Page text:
Kinnaur region is like a precious and rare little treasure consisting of majestic mountain ranges, orchards, undulatinhills and verdant valleys, temples-towers and picturesque hamlets with glittering slate tiles. The valley is lying in the south eastern corner of Himachal Pradesh and borders Tibet to the east. Trekkers and lovers of untouched landscapes will find there a green paradise.

Best time to visit Kinnaur : April to October

Historians believe that Kinnaur and some surrounding regions were part of the kingdom of Magadha and the Mauryas in the 6th century. After the collapse of the Maurya empire, the Kushanas and the Guptas took over.

At the beginning of the 14th century, the Kinnaur region was divided into seven parts, locally called ‘sat khund’, constantly in conflict. The forts of labrang, Morang and Kamru (see below) tell us a lot about this stormy time of history.

In recent history, Kinnaur was part of the princely state of Bushahr. It is believed that the Bushahr was founded at the beginning of the 15th century by Danbar Singh, a Rajput from the Deccan.

In 1850, the British Raj initiated the Indo-Tibetan trade route that open new commercial perspectives. The creation of the state of Himachal Pradesh in 1972 and the inner-line permits for the areas close to the Tibet border gradually opened Kinnaur to visitors eager to discover the beauty of Himalayas.

Traditional kinnauri architecture in the village of Kalpa

The proximity of the Tibet border has encouraged exchanges and the mixing of cultures. The influence of Buddhism is felt throughout Kinnaur, especially in architecture with pagoda roofs but also in the food, the costumes and religion; some villages and temples of Kinnaur marry Hinduism and Buddhism in one same place.

Inhabitant of Kamru in traditional kinnauri clothes and weaving a waistcoat

Woolen weaving is one of the most famous crafts in Kinnaur such as colored shawls with geometric patterns and the famous wool caps (Thepank), with the green velvet edge, worn by both men and women. This region is also reputed for its orchards (apples, apricots) and dried fruits as well as for its ‘chilgozas’ (pine nuts).

Traditional kinnauri chawls – PC:


Rampur – Padma Palace***

The Padam Palace

Our journey through Kinnaur begins in Rampur, located 140 km from Shimla, and setting on the banks of the Satluj River. It was once an important stop on the former Indo-Tibetan trade route.
The city itself has little interest but its palace is certainly worth a visit.

Rampur was once the seat of the princely state of Bushahr, which left us the elegant palace of Padma. Built in 1917, during the reign of King Padam Dev Singh, it shows a harmonious Indo-European architecture; woodwork from Kinnaur and stained-glass windows from Belgium.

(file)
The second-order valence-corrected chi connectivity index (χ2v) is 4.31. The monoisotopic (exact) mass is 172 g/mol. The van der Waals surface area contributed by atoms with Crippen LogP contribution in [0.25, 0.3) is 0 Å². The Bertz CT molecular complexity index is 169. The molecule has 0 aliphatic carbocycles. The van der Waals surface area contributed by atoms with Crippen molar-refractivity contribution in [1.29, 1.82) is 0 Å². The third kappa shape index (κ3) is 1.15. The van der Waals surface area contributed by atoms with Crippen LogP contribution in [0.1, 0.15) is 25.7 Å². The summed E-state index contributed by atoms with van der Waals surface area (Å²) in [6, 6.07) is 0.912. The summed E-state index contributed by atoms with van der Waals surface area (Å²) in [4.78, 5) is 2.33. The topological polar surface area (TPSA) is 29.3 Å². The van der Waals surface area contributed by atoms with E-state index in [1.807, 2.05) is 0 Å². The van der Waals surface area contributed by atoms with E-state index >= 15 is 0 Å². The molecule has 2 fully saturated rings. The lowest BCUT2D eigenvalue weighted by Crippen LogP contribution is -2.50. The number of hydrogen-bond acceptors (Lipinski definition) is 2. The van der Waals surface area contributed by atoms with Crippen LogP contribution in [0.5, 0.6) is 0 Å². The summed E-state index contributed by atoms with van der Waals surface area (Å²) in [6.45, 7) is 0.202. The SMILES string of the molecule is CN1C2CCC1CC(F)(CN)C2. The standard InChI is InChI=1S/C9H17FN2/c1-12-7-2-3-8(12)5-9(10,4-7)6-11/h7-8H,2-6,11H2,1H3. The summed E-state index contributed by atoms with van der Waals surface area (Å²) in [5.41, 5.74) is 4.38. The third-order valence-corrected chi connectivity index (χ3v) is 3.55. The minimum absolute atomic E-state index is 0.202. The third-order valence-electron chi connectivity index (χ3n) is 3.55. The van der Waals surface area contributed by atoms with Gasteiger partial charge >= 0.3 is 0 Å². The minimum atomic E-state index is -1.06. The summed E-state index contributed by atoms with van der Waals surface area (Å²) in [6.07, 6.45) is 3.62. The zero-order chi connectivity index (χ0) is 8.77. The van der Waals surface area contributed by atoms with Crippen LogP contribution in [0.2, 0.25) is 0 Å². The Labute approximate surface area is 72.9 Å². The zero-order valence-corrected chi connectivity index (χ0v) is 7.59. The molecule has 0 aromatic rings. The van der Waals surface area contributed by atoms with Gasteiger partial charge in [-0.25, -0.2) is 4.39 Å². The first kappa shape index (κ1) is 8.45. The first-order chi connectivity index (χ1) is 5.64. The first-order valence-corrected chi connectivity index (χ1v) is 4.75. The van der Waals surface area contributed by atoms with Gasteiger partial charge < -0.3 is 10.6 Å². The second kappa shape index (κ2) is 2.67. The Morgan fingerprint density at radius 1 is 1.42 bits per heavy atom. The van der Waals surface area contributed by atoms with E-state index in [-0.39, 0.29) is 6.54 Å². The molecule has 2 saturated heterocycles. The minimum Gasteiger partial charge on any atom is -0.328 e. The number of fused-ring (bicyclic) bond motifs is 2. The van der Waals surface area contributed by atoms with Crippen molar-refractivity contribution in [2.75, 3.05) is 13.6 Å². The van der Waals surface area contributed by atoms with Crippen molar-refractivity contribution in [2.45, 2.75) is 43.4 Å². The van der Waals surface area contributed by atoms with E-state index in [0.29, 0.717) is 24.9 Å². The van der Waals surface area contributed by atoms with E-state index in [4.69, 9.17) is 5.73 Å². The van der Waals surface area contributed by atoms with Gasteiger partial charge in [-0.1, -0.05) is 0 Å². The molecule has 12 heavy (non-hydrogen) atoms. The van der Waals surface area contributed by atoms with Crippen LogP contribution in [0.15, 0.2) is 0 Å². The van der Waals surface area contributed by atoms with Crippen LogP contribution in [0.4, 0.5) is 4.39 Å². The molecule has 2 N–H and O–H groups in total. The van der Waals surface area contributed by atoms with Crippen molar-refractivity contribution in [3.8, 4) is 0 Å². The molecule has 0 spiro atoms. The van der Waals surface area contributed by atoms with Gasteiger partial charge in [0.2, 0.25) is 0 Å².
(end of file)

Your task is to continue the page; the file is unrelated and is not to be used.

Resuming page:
The Padam palace is currently the main residence of one of the heirs of the Bushahr royal family, Mr. Virbhadra Singh, chief minister of Himachal Pradesh. As it is a private property, it is not possible to visit the interiors but you can walk through the gardens all around the palace.

Beautifully carved blue doors of the palace with stained glasses from Belgium

Every year during the second week of November, rampur holds the Lavi fair, which is very popular all over Himachal. It lasts four days and proposes local handicrafts and folk programs that bring together local artists.

Sarahan – Bhimakali Temple****

Continuing our route to the east, 35 km from Rampur, we come accross the small village of Sarahan, which was once one of the capitals of the Bushahr kingdom.

Bhimakali temple

Sarahan boasts a monument of unparalleled beauty in whole Kinnaur: the temple of Bhimakali, dedicated to the Hindu goddess Bhimakali, the patron deity of the Bushahr royal family.

The Bhimakali temple is one of the 51 Shakti Peethas, it is said that of the ears of Sati, the consort of god Shiva, fell here.

Details of the entrance door of the temple

The temple has two towers, one dating back to 1927 and the other recently rebuilt on the ruins of the former dating back to the 12th century. The latter hosts, on the very last floor, the silver statue of Bhimakali.

The towers have a typical kinnauri architecture with a pagoda roof and ornamental motifs finely carved into the wood. They are built with alternating stone and wood that is supposed to make it earthquake resistant.

An ancient Shiva temple in the complexe of Bhimakali temple

The kings of the Bushahr were also the priests of the temple and consequently resided in the sanctuary itself. In 1917, Raja Padam Singh built a palace a few hundred meters from the temple where he settled with his family. Nowadays, the current royal family visit Sarahan occasionally, at the main Hindu festivals like that of Durga Puja in sept-oct. The palace is not open to the public.

Shanti Kunj palace

500 meters up the temple, one can visit a pheasant which hosts the king bird of Himachal, the Jujurana, or tragopan of Hastings (a small blue-throated pheasant) – one of the most protected species of Kinnaur. The pheasantry breeds also other local species of birds. It is closed during the summer (April-June), which corresponds to the breeding season.